(ORDO NEWS) — Scientists from the University of Porto (Portugal) proved that red giants can experience sharp structural disturbances in the inner core.
These gaps affect the fluctuations in the brightness of stars, which is available for astronomical observations.
Red giants represent the last stage in the evolution of main sequence stars, whose cores are composed of helium, and hydrogen combustion occurs in the outer shell.
As soon as helium begins to melt in the core, the red condensation stage begins, which is typical for stars with an initial mass of 0.5-3 solar masses, and the luminosity and temperatures of red condensation stars lie in a small range of luminosity and temperature.
Hydrodynamic gravitational waves (G-modes) propagate in the cores of red-clump stars vibrations of liquid matter, which is affected by gravity.
When they interact with acoustic waves (P-modes), mixed modes of light oscillations arise, which can be characterized using Fourier analysis, which makes it possible to expand a complex function into harmonic oscillations with different frequencies.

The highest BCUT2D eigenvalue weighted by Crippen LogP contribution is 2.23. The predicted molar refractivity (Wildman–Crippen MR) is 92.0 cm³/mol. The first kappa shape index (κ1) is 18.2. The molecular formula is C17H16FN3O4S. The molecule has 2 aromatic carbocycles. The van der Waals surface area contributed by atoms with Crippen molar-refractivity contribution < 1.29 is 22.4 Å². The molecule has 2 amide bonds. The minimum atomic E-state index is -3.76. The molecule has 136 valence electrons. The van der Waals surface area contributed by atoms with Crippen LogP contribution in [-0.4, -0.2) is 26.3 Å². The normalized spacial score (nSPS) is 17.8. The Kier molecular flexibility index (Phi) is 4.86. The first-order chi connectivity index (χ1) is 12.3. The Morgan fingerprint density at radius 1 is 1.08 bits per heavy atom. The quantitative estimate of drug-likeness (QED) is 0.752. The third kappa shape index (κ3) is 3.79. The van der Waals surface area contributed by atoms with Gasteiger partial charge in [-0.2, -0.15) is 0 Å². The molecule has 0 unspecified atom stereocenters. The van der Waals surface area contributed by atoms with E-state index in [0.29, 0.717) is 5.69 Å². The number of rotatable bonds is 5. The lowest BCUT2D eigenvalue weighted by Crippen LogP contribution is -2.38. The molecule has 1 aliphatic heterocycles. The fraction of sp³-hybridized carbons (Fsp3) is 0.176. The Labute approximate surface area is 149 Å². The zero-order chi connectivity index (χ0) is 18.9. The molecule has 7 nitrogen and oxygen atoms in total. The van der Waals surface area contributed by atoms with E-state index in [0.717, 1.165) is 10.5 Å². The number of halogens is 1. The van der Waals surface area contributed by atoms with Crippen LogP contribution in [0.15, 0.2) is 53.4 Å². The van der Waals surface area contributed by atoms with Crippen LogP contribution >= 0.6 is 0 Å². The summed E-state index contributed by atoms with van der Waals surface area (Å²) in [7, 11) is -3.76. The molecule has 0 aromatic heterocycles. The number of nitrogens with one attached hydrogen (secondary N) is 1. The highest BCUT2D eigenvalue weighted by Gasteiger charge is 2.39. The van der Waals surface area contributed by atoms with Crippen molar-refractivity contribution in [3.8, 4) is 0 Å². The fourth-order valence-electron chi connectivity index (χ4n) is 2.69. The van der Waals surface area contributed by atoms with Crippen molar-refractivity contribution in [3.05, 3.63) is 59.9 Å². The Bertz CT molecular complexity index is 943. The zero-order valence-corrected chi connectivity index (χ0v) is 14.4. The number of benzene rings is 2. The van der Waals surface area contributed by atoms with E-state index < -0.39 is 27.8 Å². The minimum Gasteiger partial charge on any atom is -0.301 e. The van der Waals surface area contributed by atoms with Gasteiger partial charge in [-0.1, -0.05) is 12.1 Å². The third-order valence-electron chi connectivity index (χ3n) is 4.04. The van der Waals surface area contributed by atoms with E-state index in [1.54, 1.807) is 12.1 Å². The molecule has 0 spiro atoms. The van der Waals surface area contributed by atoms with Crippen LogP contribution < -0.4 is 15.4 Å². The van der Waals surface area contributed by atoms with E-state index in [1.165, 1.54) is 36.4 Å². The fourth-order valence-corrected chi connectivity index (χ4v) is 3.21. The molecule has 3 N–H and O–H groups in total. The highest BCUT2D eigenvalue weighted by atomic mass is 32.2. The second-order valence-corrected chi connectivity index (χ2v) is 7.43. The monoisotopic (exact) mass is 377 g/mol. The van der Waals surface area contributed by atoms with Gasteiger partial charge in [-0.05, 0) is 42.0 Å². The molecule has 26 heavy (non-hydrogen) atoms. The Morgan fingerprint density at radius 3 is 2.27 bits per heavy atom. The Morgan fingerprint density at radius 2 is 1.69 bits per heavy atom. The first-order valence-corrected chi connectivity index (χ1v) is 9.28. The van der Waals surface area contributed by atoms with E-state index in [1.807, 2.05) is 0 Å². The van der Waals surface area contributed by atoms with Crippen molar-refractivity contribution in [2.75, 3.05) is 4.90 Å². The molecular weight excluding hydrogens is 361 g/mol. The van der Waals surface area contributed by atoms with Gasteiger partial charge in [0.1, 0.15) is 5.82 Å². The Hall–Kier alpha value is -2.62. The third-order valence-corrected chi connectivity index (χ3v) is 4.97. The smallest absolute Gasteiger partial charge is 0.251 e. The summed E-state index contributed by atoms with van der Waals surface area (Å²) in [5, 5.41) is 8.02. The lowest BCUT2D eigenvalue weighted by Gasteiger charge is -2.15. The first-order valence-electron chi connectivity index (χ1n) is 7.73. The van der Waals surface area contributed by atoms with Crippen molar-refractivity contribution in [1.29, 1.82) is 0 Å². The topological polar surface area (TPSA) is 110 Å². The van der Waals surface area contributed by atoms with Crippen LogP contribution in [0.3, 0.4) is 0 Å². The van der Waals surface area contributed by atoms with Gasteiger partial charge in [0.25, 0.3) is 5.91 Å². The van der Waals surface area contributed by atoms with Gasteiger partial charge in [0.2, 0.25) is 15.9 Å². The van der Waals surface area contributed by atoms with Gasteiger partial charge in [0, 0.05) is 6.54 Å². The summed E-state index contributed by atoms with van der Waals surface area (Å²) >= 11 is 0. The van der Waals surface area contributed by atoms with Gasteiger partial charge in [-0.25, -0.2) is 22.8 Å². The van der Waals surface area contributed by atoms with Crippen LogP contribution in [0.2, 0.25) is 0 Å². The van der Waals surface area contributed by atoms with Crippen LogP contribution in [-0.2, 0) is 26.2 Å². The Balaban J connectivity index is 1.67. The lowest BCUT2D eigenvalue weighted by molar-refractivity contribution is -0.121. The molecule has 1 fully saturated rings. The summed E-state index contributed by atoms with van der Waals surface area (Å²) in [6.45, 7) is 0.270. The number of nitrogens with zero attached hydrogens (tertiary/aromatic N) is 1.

It is known that abrupt structural changes (or breaks) in the interiors of stars can have a significant impact on the frequency of the modes, which astronomers call a glitch, or “glitch”. The scale and amplitude of such failures depend on the position and size of the gap.
In the new work, the researchers analyzed the light curves of 359 giant stars with masses less than 1.9 solar masses in the red clump phase, obtained by the Kepler space telescope.
It turned out that 6.7 percent of the stars exhibit significant deviations from the usual mixed modes of brightness oscillations, which indicates strong structural breaks in the core.
According to two main theories, disruptions exist throughout the evolution of a star, but they are very weak, or the discontinuities are smoothed out by some unknown physical process.
The results of the study do not support the first scenario, however, further research is needed to confirm the second.
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